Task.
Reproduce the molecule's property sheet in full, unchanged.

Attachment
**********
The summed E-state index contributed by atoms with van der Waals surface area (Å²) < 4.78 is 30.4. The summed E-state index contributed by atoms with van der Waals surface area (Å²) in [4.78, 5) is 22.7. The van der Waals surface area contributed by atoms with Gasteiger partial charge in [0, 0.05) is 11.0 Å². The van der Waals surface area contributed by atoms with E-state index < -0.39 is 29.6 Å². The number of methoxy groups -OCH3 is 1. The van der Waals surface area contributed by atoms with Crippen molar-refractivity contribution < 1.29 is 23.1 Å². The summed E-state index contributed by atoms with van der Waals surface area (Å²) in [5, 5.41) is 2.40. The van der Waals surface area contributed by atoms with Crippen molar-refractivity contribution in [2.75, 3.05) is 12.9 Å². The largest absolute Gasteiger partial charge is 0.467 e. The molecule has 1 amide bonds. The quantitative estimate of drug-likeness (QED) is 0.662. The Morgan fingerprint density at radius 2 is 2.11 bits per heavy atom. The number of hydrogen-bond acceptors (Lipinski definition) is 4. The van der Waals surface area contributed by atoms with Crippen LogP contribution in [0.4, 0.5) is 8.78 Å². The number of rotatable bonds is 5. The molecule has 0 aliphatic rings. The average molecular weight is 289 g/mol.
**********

The summed E-state index contributed by atoms with van der Waals surface area (Å²) < 4.78 is 30.4. The summed E-state index contributed by atoms with van der Waals surface area (Å²) in [4.78, 5) is 22.7. The van der Waals surface area contributed by atoms with Gasteiger partial charge in [0, 0.05) is 11.0 Å². The van der Waals surface area contributed by atoms with E-state index < -0.39 is 29.6 Å². The number of methoxy groups -OCH3 is 1. The van der Waals surface area contributed by atoms with Crippen molar-refractivity contribution < 1.29 is 23.1 Å². The summed E-state index contributed by atoms with van der Waals surface area (Å²) in [5, 5.41) is 2.40. The van der Waals surface area contributed by atoms with Crippen molar-refractivity contribution in [2.75, 3.05) is 12.9 Å². The largest absolute Gasteiger partial charge is 0.467 e. The molecule has 1 amide bonds. The quantitative estimate of drug-likeness (QED) is 0.662. The Morgan fingerprint density at radius 2 is 2.11 bits per heavy atom. The number of hydrogen-bond acceptors (Lipinski definition) is 4. The van der Waals surface area contributed by atoms with Crippen LogP contribution in [0.4, 0.5) is 8.78 Å². The number of rotatable bonds is 5. The molecule has 0 aliphatic rings. The average molecular weight is 289 g/mol.